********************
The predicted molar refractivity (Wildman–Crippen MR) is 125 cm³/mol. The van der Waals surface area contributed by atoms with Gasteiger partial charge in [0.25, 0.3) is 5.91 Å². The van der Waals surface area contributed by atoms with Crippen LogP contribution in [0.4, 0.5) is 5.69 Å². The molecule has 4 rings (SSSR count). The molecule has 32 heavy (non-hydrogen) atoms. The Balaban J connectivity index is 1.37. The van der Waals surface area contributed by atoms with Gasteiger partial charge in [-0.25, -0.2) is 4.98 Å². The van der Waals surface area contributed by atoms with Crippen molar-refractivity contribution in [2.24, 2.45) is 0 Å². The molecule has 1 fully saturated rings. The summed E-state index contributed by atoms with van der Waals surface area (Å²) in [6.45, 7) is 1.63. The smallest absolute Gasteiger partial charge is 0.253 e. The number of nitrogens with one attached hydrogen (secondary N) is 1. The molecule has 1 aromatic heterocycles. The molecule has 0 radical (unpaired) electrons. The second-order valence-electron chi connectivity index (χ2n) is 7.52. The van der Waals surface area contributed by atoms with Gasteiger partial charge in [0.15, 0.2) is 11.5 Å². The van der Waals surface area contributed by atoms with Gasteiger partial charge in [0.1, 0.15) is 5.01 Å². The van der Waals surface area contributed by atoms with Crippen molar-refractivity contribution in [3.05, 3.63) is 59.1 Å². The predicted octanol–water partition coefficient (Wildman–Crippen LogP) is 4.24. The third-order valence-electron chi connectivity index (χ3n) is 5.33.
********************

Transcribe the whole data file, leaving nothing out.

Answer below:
The predicted molar refractivity (Wildman–Crippen MR) is 125 cm³/mol. The van der Waals surface area contributed by atoms with Gasteiger partial charge in [0.25, 0.3) is 5.91 Å². The van der Waals surface area contributed by atoms with Crippen LogP contribution in [0.4, 0.5) is 5.69 Å². The molecule has 4 rings (SSSR count). The molecule has 32 heavy (non-hydrogen) atoms. The Balaban J connectivity index is 1.37. The van der Waals surface area contributed by atoms with Gasteiger partial charge in [-0.25, -0.2) is 4.98 Å². The van der Waals surface area contributed by atoms with Crippen molar-refractivity contribution in [2.24, 2.45) is 0 Å². The molecule has 1 fully saturated rings. The summed E-state index contributed by atoms with van der Waals surface area (Å²) in [6.45, 7) is 1.63. The smallest absolute Gasteiger partial charge is 0.253 e. The number of nitrogens with one attached hydrogen (secondary N) is 1. The molecule has 1 aromatic heterocycles. The molecule has 0 radical (unpaired) electrons. The second-order valence-electron chi connectivity index (χ2n) is 7.52. The van der Waals surface area contributed by atoms with Gasteiger partial charge in [0.15, 0.2) is 11.5 Å². The van der Waals surface area contributed by atoms with Gasteiger partial charge in [0.1, 0.15) is 5.01 Å². The van der Waals surface area contributed by atoms with Crippen molar-refractivity contribution in [3.05, 3.63) is 59.1 Å². The predicted octanol–water partition coefficient (Wildman–Crippen LogP) is 4.24. The third-order valence-electron chi connectivity index (χ3n) is 5.33.